The Bible on the BookshelfPosted September 14th, 2011
by Nancy Canwell
“I’m holding it in my hands right now,” Dad said to me as we talked on the phone last night. “It’s getting old and some of the pages are starting to fall out.”
“Tell me again, Dad,” I asked. “Tell me again how that Bible saved our family. I never grow tired of hearing the story.”
“Well, when you were ten years old, I had already accomplished what I’d set out to do in my life. We had a beautiful house, nice cars, social status and plenty of money. But for some reason I wasn’t happy. There was a gap—a hole in my soul.
“Late one night, when the rest of the family was asleep, I was sitting alone in our living room. Staring at the bookshelf, something caught my eye. I discovered that it was a brand new Bible my brother had accidently left behind when he visited us. Out of both curiosity and desperation, I took it down and opened it. And I wound up reading for several hours that night.
“Every night for a month, when everyone was in bed, I would read this Bible–usually reading until two or three in the morning. Something kept drawing me back. I read the promises of God and began believing that they could come true in my life. One night I said to myself, ‘If this is true, then I’d be a fool not to give God a chance.’ So I got on my knees and gave my life to God.”
The next evening Dad sat our family down and told us what he’d done. After he shared with us what he’d found in the Bible, I was completely sold on the idea of becoming a Christian. Who could resist such love? A few months later, our family was baptized together.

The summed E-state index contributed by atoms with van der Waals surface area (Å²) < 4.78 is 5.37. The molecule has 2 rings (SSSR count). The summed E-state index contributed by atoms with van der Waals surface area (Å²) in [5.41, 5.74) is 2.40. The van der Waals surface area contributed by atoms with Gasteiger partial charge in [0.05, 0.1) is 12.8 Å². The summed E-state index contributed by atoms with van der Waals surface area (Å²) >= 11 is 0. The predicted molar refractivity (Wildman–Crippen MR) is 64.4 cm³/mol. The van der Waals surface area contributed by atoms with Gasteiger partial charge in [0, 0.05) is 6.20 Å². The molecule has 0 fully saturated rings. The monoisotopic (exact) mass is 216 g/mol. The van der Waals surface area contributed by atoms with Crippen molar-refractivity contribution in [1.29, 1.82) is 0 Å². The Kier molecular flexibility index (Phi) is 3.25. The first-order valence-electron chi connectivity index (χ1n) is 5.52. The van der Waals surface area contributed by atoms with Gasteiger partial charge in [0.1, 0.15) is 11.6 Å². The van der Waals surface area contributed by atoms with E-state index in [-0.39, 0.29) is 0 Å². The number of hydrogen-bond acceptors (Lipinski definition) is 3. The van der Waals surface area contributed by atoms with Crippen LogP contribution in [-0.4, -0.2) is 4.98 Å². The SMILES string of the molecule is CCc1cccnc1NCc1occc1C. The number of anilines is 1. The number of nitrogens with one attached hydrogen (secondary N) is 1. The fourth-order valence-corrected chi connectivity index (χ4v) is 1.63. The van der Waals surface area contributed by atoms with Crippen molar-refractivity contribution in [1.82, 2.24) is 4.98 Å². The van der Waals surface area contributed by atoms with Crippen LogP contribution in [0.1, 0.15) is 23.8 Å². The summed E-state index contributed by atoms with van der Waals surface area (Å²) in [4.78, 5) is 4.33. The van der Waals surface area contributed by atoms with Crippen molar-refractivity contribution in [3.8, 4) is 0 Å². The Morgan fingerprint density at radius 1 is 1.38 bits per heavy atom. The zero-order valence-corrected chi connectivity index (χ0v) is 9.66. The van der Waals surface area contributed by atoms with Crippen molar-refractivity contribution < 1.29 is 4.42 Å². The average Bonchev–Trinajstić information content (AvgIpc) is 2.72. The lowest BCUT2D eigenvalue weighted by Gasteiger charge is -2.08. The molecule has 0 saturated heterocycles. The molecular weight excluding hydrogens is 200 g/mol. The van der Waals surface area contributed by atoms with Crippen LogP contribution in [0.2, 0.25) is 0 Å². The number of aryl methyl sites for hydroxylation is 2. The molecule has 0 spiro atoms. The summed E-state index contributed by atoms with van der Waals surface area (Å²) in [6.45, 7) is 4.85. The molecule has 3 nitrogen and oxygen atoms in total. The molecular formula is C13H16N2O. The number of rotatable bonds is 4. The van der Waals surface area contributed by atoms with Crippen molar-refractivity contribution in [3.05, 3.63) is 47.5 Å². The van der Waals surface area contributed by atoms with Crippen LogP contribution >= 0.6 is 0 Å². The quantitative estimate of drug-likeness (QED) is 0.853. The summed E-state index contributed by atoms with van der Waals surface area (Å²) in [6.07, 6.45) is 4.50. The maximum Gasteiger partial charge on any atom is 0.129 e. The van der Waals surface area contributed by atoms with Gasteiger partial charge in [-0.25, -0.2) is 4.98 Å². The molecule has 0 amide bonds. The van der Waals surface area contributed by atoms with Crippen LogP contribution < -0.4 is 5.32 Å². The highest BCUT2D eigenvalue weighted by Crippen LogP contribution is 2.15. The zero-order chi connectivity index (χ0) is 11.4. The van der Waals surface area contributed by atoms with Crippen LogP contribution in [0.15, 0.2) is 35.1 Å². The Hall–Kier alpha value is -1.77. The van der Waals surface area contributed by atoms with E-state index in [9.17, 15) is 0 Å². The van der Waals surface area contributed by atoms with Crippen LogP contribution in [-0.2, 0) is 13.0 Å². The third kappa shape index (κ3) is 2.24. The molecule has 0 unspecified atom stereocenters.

My First Bible
My first Bible was given to me on my tenth birthday, not long after we became Christians. The cover is white with a golden zipper. Hanging from the zipper is a cross–something I used to touch reverently, thinking of the impact of the symbol.
The greatest thing about my Bible was its vivid color illustrations. To a new Christian they made the Bible come alive. In one picture David is defeating Goliath. In another, a beautiful rainbow arches over Noah’s ark. Then there’s a picture of Jesus in the Bethlehem manger, and a few pages later, He’s healing a sick boy.
I underlined in my Bible a lot. And as I looked through it today, I wondered why I had underlined certain texts. I know why I underlined the Ten Commandments. I wanted to obey the God I’d come to love—the One who had changed my family. But why did I underline Psalm 116:1: “I love the LORD, for he heard my voice; he heard my cry for mercy”? Was I going through a tough time and found reassurance that God hears my voice—my voice? And why did I underline Jesus’ conversation with the woman at the well in John 4? Did it mean something to me as a young girl that Jesus treated this woman with such kindness and respect?
I must have really liked Psalm 119 because I underlined most of the chapter. That chapter includes the well-known verse: “Thy word is a lamp unto my feet, and a light unto my path.” When I read that today I paused and wondered: why does the Bible sometimes cease to be our lamp and our light? Why do we start taking matters into our own hands–getting advice from anyone and everyone instead of from God’s word?
I think we run the danger of becoming so familiar with the Bible that we take it for granted. How many Bibles do you have in your house? I don’t even know our total. But I do know how precious that white Bible was to me when it was my one-and-only.
The Bible Has Answers
I believe that the Bible holds the answers to life’s most important questions. Through my years of being a pastor I’ve been asked many questions about God. And it has always thrilled me that I could open a Bible and show people the answers to their questions. Here are some of those questions and some Bible answers. Maybe some of the questions are yours:
• I’ve committed a terrible sin. Will Jesus really forgive me? “If we confess our sins, He is faithful and just to forgive us our sins and to cleanse us from all unrighteousness” (1 John 1:9)